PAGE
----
Grizzly supporters have filed at least six suits challenging the U.S. Fish and Wildlife Service’s decision to remove the Yellowstone grizzly from the threatened species list. Those include action by the Humane Society of the United States and Fund for Animals; WildEarth Guardians; Northern Cheyenne Tribe, Sierra Club, Center for Biological Diversity and National Parks Conservation Association; the Crow Indian Tribe et al.; the Alliance for Wild Rockies, Native Ecosystems Council and Western Watersheds Project; and Jackson Hole and Illinois resident and attorney Robert Aland.

Angus M. Thuermer Jr. is the natural resources reporter for WyoFile. He is a veteran Wyoming reporter and editor with more than 35 years experience in Wyoming. Contact him at angus@wyofile.com or (307)...

Join the Conversation


Want to join the discussion? Fantastic, here are the ground rules: * Provide your full name — no pseudonyms. WyoFile stands behind everything we publish and expects commenters to do the same. * No personal attacks, profanity, discriminatory language or threats. Keep it clean, civil and on topic. *WyoFile does not fact check every comment but, when noticed, submissions containing clear misinformation, demonstrably false statements of fact or links to sites trafficking in such will not be posted. *Individual commenters are limited to three comments per story, including replies.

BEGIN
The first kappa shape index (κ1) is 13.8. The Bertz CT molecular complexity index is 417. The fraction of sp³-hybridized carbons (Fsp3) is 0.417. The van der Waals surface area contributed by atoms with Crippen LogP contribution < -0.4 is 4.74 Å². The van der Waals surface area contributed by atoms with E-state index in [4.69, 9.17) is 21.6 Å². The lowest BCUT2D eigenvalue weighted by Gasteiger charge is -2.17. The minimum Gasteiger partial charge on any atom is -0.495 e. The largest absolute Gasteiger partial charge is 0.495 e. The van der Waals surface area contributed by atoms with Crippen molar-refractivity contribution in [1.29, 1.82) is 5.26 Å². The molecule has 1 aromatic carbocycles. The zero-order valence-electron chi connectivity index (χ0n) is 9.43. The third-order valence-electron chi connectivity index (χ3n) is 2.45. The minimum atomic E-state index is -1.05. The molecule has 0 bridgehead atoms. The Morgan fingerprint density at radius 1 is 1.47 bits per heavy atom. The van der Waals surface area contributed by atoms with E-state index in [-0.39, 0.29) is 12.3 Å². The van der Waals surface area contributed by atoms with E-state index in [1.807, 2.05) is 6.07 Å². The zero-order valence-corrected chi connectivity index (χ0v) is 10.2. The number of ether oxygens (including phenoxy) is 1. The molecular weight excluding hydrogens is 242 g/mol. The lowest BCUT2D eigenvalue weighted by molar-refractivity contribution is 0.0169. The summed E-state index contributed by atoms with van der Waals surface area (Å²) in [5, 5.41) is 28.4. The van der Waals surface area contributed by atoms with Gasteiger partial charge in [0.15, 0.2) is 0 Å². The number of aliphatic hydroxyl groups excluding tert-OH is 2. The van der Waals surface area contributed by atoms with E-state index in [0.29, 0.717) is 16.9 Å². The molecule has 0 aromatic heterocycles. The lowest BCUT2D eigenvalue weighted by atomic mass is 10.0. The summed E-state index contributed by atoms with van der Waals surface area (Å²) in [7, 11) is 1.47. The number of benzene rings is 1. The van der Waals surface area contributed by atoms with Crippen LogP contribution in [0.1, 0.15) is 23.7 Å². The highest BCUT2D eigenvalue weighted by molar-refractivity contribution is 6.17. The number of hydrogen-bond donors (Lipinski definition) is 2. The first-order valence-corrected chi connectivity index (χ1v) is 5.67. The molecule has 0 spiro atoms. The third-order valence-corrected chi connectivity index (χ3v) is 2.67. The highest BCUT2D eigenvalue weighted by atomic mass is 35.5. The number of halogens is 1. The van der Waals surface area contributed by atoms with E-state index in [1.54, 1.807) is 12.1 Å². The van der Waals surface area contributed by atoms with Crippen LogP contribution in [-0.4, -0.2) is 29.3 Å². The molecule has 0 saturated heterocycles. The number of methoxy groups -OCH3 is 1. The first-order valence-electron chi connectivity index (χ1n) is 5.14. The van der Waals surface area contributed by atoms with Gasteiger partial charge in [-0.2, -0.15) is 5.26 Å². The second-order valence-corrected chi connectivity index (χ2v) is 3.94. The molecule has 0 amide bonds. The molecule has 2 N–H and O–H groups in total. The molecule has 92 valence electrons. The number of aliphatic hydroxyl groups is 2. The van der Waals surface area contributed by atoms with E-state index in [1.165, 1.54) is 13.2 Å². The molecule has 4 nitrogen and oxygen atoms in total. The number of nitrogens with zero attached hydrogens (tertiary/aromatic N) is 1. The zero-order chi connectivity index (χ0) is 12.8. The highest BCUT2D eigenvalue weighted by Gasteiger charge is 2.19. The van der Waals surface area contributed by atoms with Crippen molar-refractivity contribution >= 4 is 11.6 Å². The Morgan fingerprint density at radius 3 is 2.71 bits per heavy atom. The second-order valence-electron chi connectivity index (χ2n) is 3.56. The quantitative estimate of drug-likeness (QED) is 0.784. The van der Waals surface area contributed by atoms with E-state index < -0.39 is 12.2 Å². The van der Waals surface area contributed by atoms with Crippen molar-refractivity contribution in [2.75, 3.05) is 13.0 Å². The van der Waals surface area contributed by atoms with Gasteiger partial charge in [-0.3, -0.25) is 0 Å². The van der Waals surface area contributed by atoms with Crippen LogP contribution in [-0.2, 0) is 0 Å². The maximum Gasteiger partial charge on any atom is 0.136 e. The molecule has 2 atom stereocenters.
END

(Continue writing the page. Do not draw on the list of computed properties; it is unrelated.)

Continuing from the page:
Your email address will not be published. Required fields are marked *